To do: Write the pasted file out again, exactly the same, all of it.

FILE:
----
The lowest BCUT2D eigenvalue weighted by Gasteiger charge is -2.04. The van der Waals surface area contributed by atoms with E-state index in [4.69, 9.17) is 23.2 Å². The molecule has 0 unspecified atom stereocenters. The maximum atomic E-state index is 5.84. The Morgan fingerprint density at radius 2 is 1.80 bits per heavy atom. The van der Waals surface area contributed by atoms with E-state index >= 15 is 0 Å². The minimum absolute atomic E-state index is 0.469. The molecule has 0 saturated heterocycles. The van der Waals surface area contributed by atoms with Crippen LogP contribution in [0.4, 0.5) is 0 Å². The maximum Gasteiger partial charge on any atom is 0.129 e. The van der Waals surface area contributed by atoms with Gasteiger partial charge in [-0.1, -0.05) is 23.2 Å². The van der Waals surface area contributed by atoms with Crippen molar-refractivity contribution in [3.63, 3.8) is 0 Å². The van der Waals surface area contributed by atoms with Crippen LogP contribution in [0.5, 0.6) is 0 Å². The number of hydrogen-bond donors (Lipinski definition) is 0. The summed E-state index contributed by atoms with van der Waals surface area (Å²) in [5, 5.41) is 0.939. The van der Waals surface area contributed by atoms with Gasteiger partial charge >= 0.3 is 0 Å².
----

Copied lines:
The lowest BCUT2D eigenvalue weighted by Gasteiger charge is -2.04. The van der Waals surface area contributed by atoms with E-state index in [4.69, 9.17) is 23.2 Å². The molecule has 0 unspecified atom stereocenters. The maximum atomic E-state index is 5.84. The Morgan fingerprint density at radius 2 is 1.80 bits per heavy atom. The van der Waals surface area contributed by atoms with E-state index >= 15 is 0 Å². The minimum absolute atomic E-state index is 0.469. The molecule has 0 saturated heterocycles. The van der Waals surface area contributed by atoms with Crippen LogP contribution in [0.4, 0.5) is 0 Å². The maximum Gasteiger partial charge on any atom is 0.129 e. The van der Waals surface area contributed by atoms with Gasteiger partial charge in [-0.1, -0.05) is 23.2 Å². The van der Waals surface area contributed by atoms with Crippen molar-refractivity contribution in [3.63, 3.8) is 0 Å². The van der Waals surface area contributed by atoms with Crippen LogP contribution in [0.5, 0.6) is 0 Å². The number of hydrogen-bond donors (Lipinski definition) is 0. The summed E-state index contributed by atoms with van der Waals surface area (Å²) in [5, 5.41) is 0.939. The van der Waals surface area contributed by atoms with Gasteiger partial charge >= 0.3 is 0 Å².